Review: “Ryan Landry’s ‘M'”

Christopher John Falcioni ’16 / Emertainment Monthly Stage Editor

Ellen Adair and Paul Melendy in the Huntington Theatre Company's production of RYAN LANDRY'S "M". Photo Credit: T. Charles Erickson
Ellen Adair and Paul Melendy in the Huntington Theatre Company’s production of RYAN LANDRY’S “M”. Photo Credit: T. Charles Erickson

Ryan Landry’s M is a theatrical experience begging to be talked and argue about and it doesn’t hide that fact at all. Note first and foremost that this is Ryan Landry’s M rather than a strict adaptation of the Fritz Lang black-and-white classic… and don’t worry, I had not heard of it either. Landry, famous for his Gold Dust Orphans, a troupe famous for parodies like Peter Pansy and Mildred Fierce, is incredibly respectful of its source material while often simultaneously bastardizing it. The original M, a murder mystery centered on serial child murders, is poked at (the cuckoo clock featured in long shots of Landry’s film is turned into a character), questioned (why DOESN’T the mother ever come down the stairs), and bent (the titular murderer is now a woman playing a man), all with great respect. After watching a 15-minute clip of the movie’s opening, you’ll have an idea of how smart – and strange – the show really is.

And after about 15 minutes into play, things start to unravel. When an audience member gets so excited that he tries to solve the murders himself and comes onto the stage, things go awry. The story spins out of control, the playwright goes missing and a romance blooms, all while the movie’s plot shines through, even if in a twisted sort of way. We are taken to an interesting meta-theater place almost instantly and go deeper and deeper into it until we are so deep, it’s a miracle that we even come back to child murders by the end of the piece.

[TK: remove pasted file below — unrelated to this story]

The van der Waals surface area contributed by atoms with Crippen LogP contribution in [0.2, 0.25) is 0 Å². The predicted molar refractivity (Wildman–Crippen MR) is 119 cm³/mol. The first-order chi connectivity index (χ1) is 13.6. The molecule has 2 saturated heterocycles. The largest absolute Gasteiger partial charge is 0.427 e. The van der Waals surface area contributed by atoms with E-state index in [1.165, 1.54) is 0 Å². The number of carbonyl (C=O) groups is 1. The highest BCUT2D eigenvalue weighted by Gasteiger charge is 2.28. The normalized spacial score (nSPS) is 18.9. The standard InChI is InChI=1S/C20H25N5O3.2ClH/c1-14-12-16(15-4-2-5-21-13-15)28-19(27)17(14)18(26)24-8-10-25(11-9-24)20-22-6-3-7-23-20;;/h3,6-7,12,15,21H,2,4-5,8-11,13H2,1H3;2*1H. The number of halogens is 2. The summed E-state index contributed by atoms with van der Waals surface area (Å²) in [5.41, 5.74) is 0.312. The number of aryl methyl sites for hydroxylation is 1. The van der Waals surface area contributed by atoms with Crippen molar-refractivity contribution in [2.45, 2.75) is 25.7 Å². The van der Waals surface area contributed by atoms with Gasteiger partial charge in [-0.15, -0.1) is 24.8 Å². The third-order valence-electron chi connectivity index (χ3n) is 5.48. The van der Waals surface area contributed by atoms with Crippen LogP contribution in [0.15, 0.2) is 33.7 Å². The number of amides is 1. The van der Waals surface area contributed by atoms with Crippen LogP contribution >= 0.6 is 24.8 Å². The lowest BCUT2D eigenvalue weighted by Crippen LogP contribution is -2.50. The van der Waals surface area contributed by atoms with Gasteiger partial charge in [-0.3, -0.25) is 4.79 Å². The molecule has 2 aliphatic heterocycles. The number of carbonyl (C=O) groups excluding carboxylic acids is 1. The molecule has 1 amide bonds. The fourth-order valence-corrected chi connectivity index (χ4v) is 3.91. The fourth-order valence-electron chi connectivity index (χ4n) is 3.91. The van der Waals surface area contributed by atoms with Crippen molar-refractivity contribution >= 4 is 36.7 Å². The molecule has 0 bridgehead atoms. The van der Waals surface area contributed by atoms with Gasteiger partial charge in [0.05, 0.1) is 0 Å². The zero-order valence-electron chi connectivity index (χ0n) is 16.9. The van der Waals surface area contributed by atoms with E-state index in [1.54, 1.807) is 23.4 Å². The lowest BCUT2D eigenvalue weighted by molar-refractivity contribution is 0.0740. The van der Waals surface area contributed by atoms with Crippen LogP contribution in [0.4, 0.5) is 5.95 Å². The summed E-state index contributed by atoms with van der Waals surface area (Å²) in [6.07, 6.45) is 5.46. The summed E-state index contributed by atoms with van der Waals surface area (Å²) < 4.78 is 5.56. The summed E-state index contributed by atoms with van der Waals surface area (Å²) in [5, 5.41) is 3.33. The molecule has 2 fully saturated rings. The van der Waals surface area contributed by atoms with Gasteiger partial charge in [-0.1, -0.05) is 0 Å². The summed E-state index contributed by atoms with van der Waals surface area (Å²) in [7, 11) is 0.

Yes, it’s weird. It’s contemporary. And it plays better when you enter expecting to see a thriller-romantic comedy-meta theater-parody trying to pigeonhole the style. And I personally loved it. None of this means that we cannot take these characters seriously, nor does it mean that child murder is turned into a laughing matter. In fact, Ryan Landry’s writing does an incredible job of tricking your mouth to open wide, laughing – then pouring the cold truth down into your throat, leaving you with a distinct aftertaste while you leave the theater. Love it or hate it, you’ll leave the show talking. And that’s exactly what Landry wants. I think.

The Huntington Theatre Company’s production of Ryan Landry’s M is running now through April 28 at the South End/Calderwood Pavilion an the BCA. Visit for more information.

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    1. Hello Ryan!
      Thank you for feedback! To put it on your Facebook page you can just copy the link in the URL at the top of the screen and paste it into a Facebook status, it will take viewers straight to this page. Thank you again.

  1. Really looking forward to seeing this!

    And as an Emerson alum, I’m sadly not at all surprised that the reviewer hasn’t seen (and admits as much) one of film’s seminal works. This is, after all, the school at which theater students complained that having Peter Bogdanovich as graduation speaker was unfair because they’d never heard of him. Oh, alma mater!

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